Biogen’s pricing strategy added fuel to the fire. The initial price tag for a year’s supply was $56,000. The Alzheimer’s Association, an important advocacy group to which Biogen has donated, called that price “simply unacceptable.” In December 2021, Biogen slashed the price in half. Still, the Institute for Clinical and Economic Review (ICER), an independent cost-effectiveness assessment organization in Boston, said Aduhelm would have to be priced far lower — between $3,000 and $8,000 — to meet typical cost-effectiveness thresholds.
Aduhelm got a cold reception payers. Almost immediately after its approval, several Blue plans and the Department of Veterans Affairs indicated they wouldn’t cover the drug because they considered it experimental and not medically necessary. Health systems such as Cleveland Clinic and Mount Sinai said they would not administer Aduhelm. In early April 2022, CMS issued its final coverage decision for Aduhelm, limiting Medicare coverage to prescriptions for people who are enrolled in clinical trials. UnitedHealthcare, which had been waiting for the CMS decision, said it would not cover the therapy either.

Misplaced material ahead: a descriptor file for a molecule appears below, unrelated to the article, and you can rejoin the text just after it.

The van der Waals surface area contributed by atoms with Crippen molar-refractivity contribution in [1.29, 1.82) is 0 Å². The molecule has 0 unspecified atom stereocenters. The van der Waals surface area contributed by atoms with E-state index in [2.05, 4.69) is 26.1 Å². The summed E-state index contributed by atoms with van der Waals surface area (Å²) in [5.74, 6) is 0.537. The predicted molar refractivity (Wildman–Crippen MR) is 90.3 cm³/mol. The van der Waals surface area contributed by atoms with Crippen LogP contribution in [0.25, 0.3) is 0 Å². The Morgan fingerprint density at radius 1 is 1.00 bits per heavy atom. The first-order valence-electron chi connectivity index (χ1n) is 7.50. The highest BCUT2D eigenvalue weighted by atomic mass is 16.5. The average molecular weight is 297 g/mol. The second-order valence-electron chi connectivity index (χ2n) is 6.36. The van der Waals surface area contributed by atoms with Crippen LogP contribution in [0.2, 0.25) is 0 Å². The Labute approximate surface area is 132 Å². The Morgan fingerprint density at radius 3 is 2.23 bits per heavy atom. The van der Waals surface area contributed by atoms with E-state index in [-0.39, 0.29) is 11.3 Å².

The CMS decision is likely to have a big impact, notes Supriya Munshaw, Ph.D., a senior lecturer at the Johns Hopkins Carey Business School. “A lot of private payers were waiting to see what CMS was going to say. This will affect other decisions to cover the drug as well.”
“Biogen was expecting a lot more adoption” Munshaw continues. “A $20,000 drug that is not going to be reimbursed will certainly affect how many patients will be able to use it, because not many patients can afford this out of pocket.”
Munshaw says Aduhelm’s woes can be traced to data from the two pivotal studies showing only a marginal effect on a biomarker, which not everyone agrees is a good indicator of the drug having a positive effect on the cognitive difficulties caused by Alzheimer’s.